Why Drug Testing Students is Un-American

The end of summer typically places a temporary halt on certain freedoms and privileges enjoyed by American teenagers, but the mere changing of the seasons shouldn’t curtail their privacy rights or civil liberties. Yet more and more high schools around the country are announcing plans to drug-test their students—even though such policies are expensive, ineffective, and make teens feel like prison inmates.

Two schools recently drew media attention for joining the ranks of institutions that impose mandatory, random drug tests on certain students. Every other week, administrators at Crivitz High School in Crivitz, Wisconsin, will make five students—randomly chosen from a pool of kids who either have parking spaces or are involved in various extracurricular activities—give urine samples, which will then be sent off to a lab for examination.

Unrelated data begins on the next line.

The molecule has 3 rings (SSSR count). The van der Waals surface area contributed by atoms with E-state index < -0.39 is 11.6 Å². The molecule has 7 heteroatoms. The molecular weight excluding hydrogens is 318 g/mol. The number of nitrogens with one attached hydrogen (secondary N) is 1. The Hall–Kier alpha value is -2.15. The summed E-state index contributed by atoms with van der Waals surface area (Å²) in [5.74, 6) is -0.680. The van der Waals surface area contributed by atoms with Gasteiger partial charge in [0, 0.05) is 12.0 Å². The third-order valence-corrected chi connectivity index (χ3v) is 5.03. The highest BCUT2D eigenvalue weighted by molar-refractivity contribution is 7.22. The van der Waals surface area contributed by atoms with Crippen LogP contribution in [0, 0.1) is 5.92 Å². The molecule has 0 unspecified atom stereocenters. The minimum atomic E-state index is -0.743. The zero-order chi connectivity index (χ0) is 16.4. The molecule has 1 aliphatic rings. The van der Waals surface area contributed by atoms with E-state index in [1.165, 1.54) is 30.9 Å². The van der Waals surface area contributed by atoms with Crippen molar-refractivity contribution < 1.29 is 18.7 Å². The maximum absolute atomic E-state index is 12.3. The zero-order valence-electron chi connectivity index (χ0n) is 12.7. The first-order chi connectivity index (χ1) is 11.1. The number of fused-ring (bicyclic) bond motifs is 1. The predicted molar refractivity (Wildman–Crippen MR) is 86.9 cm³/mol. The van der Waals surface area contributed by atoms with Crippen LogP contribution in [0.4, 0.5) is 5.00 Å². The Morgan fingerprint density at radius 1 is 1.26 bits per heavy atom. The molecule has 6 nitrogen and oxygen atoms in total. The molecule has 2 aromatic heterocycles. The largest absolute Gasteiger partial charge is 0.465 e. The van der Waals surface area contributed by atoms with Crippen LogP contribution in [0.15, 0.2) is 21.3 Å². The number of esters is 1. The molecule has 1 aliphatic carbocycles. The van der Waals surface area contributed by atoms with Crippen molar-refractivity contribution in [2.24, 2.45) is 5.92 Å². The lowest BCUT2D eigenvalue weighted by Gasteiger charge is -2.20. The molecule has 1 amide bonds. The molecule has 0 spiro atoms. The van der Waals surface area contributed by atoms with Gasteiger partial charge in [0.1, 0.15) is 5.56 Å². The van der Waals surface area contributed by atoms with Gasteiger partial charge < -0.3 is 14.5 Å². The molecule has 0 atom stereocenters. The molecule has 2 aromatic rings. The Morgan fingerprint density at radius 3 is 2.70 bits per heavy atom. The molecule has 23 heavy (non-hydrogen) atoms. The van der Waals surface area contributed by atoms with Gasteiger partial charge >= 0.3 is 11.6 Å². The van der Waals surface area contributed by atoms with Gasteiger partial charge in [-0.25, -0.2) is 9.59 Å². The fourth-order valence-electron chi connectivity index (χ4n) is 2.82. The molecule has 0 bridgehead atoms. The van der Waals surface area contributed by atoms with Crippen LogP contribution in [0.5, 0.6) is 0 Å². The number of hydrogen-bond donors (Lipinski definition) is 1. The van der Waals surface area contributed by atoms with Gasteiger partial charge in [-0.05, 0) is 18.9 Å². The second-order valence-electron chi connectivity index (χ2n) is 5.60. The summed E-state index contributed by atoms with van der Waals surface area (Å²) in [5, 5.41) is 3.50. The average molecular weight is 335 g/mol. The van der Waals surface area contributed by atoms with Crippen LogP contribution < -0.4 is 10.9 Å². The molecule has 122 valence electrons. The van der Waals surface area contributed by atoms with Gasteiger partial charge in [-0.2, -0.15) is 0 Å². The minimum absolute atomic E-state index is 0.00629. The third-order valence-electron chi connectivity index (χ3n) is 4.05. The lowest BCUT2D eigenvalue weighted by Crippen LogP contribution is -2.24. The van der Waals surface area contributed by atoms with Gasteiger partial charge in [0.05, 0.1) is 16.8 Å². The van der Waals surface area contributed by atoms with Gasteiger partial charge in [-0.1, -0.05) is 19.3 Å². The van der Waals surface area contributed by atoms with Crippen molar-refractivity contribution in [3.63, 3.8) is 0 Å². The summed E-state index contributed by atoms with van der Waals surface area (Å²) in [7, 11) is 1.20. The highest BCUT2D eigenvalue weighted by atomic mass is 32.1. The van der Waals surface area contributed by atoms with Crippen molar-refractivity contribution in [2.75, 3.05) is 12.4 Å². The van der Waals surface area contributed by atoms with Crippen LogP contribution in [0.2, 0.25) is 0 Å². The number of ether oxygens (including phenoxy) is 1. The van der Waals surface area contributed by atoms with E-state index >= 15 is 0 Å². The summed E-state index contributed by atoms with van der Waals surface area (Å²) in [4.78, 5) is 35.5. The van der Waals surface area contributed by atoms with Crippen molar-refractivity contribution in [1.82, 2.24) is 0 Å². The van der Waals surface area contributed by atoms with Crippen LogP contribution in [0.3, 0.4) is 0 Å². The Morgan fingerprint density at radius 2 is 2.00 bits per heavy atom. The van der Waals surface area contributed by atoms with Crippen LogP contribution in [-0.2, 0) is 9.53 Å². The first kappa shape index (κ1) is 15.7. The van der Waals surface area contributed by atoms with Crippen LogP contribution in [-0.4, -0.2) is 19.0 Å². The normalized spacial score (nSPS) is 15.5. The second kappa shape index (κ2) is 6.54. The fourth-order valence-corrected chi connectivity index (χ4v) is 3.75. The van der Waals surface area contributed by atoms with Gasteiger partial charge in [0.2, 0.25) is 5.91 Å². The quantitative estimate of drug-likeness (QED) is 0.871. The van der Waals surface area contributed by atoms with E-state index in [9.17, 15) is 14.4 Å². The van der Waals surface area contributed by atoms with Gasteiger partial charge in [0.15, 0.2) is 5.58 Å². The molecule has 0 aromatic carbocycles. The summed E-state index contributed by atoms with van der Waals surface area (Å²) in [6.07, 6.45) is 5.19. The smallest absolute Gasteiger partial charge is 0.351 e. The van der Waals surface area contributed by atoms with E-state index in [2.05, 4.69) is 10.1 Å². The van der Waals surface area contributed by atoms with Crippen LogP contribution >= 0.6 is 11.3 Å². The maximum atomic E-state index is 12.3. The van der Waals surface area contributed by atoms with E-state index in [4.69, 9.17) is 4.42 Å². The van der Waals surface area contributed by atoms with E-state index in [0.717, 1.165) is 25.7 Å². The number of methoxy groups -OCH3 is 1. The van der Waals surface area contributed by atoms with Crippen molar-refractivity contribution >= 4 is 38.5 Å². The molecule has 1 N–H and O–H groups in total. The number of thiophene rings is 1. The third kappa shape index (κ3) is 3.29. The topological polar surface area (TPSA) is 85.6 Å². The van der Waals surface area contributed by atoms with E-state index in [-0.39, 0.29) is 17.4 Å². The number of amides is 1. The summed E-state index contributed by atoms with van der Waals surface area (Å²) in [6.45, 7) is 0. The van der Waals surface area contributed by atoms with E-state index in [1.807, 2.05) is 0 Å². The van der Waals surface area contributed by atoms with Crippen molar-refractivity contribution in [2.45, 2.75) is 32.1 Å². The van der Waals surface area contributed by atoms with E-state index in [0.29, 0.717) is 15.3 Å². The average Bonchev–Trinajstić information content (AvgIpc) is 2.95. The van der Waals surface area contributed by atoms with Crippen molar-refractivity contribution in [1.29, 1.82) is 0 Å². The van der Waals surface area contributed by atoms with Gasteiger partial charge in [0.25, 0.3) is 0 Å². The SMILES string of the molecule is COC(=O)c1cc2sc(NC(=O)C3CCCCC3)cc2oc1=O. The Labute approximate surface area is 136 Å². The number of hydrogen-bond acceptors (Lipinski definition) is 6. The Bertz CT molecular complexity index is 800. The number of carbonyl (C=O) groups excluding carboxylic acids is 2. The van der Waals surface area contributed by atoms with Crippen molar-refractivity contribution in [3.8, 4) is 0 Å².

Schools generally aren’t allowed to drug-test the entire student body without probable cause—that would violate the Fourth Amendment’s prohibition against unreasonable searches and seizures. But in 2002, the Supreme Court ruled in Board of Education v. Earls that administrators can mandate drug-testing as a condition of involvement in after-school sports and clubs.

In practice, this loophole permits schools to test a large majority of the student population. At Crivitz, for instance, 1,266 of the school’s 1,458 students are eligible to be tested for one reason or another.